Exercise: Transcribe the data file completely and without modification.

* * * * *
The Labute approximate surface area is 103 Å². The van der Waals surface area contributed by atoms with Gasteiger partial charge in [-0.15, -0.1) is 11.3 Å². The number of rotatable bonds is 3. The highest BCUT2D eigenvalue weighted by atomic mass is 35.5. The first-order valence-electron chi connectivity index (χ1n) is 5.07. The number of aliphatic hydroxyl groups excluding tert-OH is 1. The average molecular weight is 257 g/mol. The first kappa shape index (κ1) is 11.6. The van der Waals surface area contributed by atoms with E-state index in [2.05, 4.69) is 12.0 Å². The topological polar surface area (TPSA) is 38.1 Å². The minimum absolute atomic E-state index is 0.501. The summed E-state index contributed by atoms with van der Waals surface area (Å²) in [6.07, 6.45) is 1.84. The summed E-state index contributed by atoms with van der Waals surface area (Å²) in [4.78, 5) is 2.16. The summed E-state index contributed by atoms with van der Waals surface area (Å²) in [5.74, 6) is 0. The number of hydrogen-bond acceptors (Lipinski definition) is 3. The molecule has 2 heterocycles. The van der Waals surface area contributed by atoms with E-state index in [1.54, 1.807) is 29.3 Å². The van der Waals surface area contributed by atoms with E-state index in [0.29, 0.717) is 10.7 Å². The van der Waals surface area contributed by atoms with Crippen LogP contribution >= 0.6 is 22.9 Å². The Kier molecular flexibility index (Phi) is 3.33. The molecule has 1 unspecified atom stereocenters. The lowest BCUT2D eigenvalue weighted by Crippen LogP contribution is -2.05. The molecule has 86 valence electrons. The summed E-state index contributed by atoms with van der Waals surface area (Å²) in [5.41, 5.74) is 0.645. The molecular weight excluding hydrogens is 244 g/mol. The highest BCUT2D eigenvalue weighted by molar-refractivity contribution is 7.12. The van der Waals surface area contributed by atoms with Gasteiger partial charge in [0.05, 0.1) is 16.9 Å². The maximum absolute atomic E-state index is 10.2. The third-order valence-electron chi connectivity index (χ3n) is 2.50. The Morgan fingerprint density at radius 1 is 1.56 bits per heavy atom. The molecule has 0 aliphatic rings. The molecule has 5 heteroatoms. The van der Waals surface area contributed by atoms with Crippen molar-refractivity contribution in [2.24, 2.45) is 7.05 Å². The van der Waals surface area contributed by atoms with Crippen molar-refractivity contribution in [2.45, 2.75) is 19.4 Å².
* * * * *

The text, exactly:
The Labute approximate surface area is 103 Å². The van der Waals surface area contributed by atoms with Gasteiger partial charge in [-0.15, -0.1) is 11.3 Å². The number of rotatable bonds is 3. The highest BCUT2D eigenvalue weighted by atomic mass is 35.5. The first-order valence-electron chi connectivity index (χ1n) is 5.07. The number of aliphatic hydroxyl groups excluding tert-OH is 1. The average molecular weight is 257 g/mol. The first kappa shape index (κ1) is 11.6. The van der Waals surface area contributed by atoms with E-state index in [2.05, 4.69) is 12.0 Å². The topological polar surface area (TPSA) is 38.1 Å². The minimum absolute atomic E-state index is 0.501. The summed E-state index contributed by atoms with van der Waals surface area (Å²) in [6.07, 6.45) is 1.84. The summed E-state index contributed by atoms with van der Waals surface area (Å²) in [4.78, 5) is 2.16. The summed E-state index contributed by atoms with van der Waals surface area (Å²) in [5.74, 6) is 0. The number of hydrogen-bond acceptors (Lipinski definition) is 3. The molecule has 2 heterocycles. The van der Waals surface area contributed by atoms with E-state index in [1.54, 1.807) is 29.3 Å². The van der Waals surface area contributed by atoms with E-state index in [0.29, 0.717) is 10.7 Å². The van der Waals surface area contributed by atoms with Crippen LogP contribution >= 0.6 is 22.9 Å². The Kier molecular flexibility index (Phi) is 3.33. The molecule has 1 unspecified atom stereocenters. The lowest BCUT2D eigenvalue weighted by Crippen LogP contribution is -2.05. The molecule has 86 valence electrons. The summed E-state index contributed by atoms with van der Waals surface area (Å²) in [5.41, 5.74) is 0.645. The molecular weight excluding hydrogens is 244 g/mol. The highest BCUT2D eigenvalue weighted by molar-refractivity contribution is 7.12. The van der Waals surface area contributed by atoms with Gasteiger partial charge in [0.05, 0.1) is 16.9 Å². The maximum absolute atomic E-state index is 10.2. The third-order valence-electron chi connectivity index (χ3n) is 2.50. The Morgan fingerprint density at radius 1 is 1.56 bits per heavy atom. The molecule has 0 aliphatic rings. The molecule has 5 heteroatoms. The van der Waals surface area contributed by atoms with Crippen molar-refractivity contribution in [2.24, 2.45) is 7.05 Å². The van der Waals surface area contributed by atoms with Crippen molar-refractivity contribution in [2.45, 2.75) is 19.4 Å².